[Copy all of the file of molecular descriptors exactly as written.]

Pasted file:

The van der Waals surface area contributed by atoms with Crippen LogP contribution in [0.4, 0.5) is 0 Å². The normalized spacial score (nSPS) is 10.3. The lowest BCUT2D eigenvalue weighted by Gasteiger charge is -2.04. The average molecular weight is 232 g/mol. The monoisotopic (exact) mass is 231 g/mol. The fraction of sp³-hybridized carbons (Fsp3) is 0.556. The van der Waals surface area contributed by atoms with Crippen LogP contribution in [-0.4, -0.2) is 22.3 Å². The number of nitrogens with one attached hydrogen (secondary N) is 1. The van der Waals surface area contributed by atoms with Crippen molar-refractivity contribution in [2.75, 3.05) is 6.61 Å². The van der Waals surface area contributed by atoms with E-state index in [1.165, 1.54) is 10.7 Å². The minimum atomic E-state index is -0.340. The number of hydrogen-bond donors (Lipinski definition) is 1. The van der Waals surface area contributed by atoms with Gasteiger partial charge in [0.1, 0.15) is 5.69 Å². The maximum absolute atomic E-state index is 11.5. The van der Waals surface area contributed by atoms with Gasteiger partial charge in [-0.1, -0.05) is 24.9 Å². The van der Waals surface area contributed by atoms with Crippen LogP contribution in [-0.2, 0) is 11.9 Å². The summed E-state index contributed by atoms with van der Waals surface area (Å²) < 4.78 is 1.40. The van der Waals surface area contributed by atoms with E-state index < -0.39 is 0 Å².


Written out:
The van der Waals surface area contributed by atoms with Crippen LogP contribution in [0.4, 0.5) is 0 Å². The normalized spacial score (nSPS) is 10.3. The lowest BCUT2D eigenvalue weighted by Gasteiger charge is -2.04. The average molecular weight is 232 g/mol. The monoisotopic (exact) mass is 231 g/mol. The fraction of sp³-hybridized carbons (Fsp3) is 0.556. The van der Waals surface area contributed by atoms with Crippen LogP contribution in [-0.4, -0.2) is 22.3 Å². The number of nitrogens with one attached hydrogen (secondary N) is 1. The van der Waals surface area contributed by atoms with Crippen molar-refractivity contribution in [2.75, 3.05) is 6.61 Å². The van der Waals surface area contributed by atoms with E-state index in [1.165, 1.54) is 10.7 Å². The minimum atomic E-state index is -0.340. The number of hydrogen-bond donors (Lipinski definition) is 1. The van der Waals surface area contributed by atoms with Gasteiger partial charge in [0.1, 0.15) is 5.69 Å². The maximum absolute atomic E-state index is 11.5. The van der Waals surface area contributed by atoms with Gasteiger partial charge in [-0.1, -0.05) is 24.9 Å². The van der Waals surface area contributed by atoms with Crippen LogP contribution in [-0.2, 0) is 11.9 Å². The summed E-state index contributed by atoms with van der Waals surface area (Å²) < 4.78 is 1.40. The van der Waals surface area contributed by atoms with E-state index < -0.39 is 0 Å².